Moving forward on a united anti-Bharatiya Janata Party front for the Lok Sabha elections, top opposition leaders including Rahul Gandhi and Mamata Banerjee on Wednesday agreed to work together to prepare a common minimum programme to oust the Modi government and to consider forging a pre-poll alliance.
The meeting, hosted by Nationalist Congress Party president Sharad Pawar at his residence in New Delhi, also saw Congress chief Gandhi and Aam Aadmi Party's Arvind Kejriwal coming together for the first time, while West Bengal Chief Minister Mamata Banerjee and her Andhra Pradesh counterpart N Chandrababu Naidu said the entire opposition needs to come together due to 'democratic compulsions to save India'.
Leaders indicated that the parties may contest separately in some states, but there was an urgent need to work together at the national level.]
The BJP has been calling the attempts by opposition parties to forge an alliance a desperate bid to save themselves from the Modi government's crackdown on corruption.
After the meeting, which took place hours after opposition leaders shared a dias at an AAP protest on the day of the last sitting of the present Lok Sabha, Gandhi told reporters that opposition leaders agreed to have a common minimum programme.
"We will work together to defeat the BJP," said the Congress leader, who has taken the responsibility to circulate copies of a draft common minimum programme among the opposition leaders.
While the Samajwadi Party and the Bahujan Samaj Party, which are among key forces in politically-important Uttar Pradesh with its 80 Lok Sabha seats, were not present at the meeting, they have already announced an alliance between them for the national polls expected in April-May.
Congress has also already launched an aggressive campaign in the state with appointment of Priyanka Gandhi Vadra and Jyotiraditya Scindia as general secretaries with charge of eastern and western UP, respectively.
Delhi Chief Minister Kejriwal termed the talks as constructive and said the Opposition will work together.
The meeting also indicated that the Congress and the Aam Aadmi Party, who have been bitter rivals since the regional party came to power in Delhi in 2015, may forge a tie-up.
Trinamool Congress president Banerjee called the meeting 'fruitful' and asserted that 'we will do pre-poll alliance if needed'.
Opposition leaders will keep meeting in the coming days for better coordination, she said.
Earlier in the day, she had said, "Any fight with the Congress will remain in the state. At the national level, we will fight together, this I am saying from the heart... For the greater interest of the country, I am ready to sacrifice my life, my party. I am ready to sacrifice everything."
Telugu Desam Party head Naidu said there was a democratic compulsion to save India while Farooq Abdullah of the National Conferences termed the meeting 'good'.
The Opposition leaders have gathered multiple times in past one month in a show of unity.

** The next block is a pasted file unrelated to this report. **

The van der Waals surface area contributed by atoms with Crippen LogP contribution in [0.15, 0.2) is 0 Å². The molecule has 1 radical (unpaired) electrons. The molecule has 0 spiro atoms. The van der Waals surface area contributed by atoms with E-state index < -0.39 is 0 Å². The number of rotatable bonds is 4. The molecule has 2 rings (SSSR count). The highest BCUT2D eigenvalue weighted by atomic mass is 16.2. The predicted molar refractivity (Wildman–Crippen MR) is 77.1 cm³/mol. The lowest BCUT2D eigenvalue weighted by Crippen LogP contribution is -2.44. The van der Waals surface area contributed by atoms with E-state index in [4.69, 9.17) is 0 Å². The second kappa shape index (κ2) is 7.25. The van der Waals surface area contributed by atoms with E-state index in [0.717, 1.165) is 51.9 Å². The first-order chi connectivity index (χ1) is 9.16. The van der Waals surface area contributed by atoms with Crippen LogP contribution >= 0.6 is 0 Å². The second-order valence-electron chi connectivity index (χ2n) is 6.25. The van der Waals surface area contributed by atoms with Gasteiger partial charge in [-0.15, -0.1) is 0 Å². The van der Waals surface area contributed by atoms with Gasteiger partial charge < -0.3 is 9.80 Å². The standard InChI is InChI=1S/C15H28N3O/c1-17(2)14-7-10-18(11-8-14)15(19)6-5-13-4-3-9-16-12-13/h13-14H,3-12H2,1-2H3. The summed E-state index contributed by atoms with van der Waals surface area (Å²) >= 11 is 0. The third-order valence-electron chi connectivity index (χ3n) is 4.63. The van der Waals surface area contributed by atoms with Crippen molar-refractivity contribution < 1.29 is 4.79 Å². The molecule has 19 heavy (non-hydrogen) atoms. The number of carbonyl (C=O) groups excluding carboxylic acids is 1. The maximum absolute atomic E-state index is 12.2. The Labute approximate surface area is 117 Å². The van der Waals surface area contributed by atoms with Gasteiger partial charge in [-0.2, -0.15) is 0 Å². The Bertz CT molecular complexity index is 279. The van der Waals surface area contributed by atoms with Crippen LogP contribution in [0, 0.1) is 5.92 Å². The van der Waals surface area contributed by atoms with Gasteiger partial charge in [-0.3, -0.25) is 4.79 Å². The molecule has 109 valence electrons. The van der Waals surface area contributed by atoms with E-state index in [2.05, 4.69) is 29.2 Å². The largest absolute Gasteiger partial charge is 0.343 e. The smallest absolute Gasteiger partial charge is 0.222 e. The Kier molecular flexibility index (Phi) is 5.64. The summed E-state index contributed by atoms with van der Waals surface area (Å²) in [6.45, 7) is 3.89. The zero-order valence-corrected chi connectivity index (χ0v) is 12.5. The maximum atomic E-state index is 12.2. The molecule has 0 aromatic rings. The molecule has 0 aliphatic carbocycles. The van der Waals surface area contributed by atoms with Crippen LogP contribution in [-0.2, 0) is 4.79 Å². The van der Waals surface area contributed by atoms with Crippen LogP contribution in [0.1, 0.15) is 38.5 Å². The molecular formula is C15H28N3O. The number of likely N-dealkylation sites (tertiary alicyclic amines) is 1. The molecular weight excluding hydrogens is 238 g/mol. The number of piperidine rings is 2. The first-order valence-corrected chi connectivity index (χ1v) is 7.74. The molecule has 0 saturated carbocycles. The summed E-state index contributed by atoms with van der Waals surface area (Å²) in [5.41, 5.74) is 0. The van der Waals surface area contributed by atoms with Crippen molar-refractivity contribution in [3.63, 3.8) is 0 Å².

Earlier in the day, they mounted a blistering attack on Prime Minister Narendra Modi and the BJP, saying the two should be "ousted" in the coming elections as they are a 'threat' to democracy and constitutional values.
Banerjee emphasised the need to have coordination between all parties to 'save India' from the 'Modi-Amit Shah alliance'.
She said the opposition leaders will meet again on February 26 to discuss a common minimum programme.
"We will work together at the national level. We will forge pre-poll alliance if needed so that there is no problem," she said.
Gandhi said the principal target for all opposition parties was to fight the 'assault on the Indian institutions being carried out by Mr Narendra Modi, the BJP and the RSS (Rashtriya Swayamsevak Sangh)'.
"We have all agreed that we are going to start a conversation about a common minimum programme.
"We are going to start putting together the pieces and that discussion is now beginning. We have a commitment to work together to defeat the BJP," he told reporters.
Pawar said the leaders discussed whether they can work on a common agenda and Gandhi has taken the responsibility to circulate the copies of a common minimum programme draft.
"One thing is clear that our thinking is to work together. In many states, we can contest separately. There is nothing final on this. We will meet on February 26 and give final touches to this," Pawar said.
Abdullah said all sides agreed on a 'workable common minimum programme' and to stay united.
Earlier at the AAP protest also, Banerjee had appealed to all opposition parties to play to their strengths and not cut into each others' votes. She also asked them to ensure that they get all the seats in the states they are strong in.
"Whichever party is strong should work there, fight there against the BJP, in Delhi, it's AAP, in UP, it is BSP, SP, in Kashmir, there is Farooq Abdullah...for higher good, some sacrifices are needed...If we want, we can fight in many more seats, but we never do this for the higher good," she said.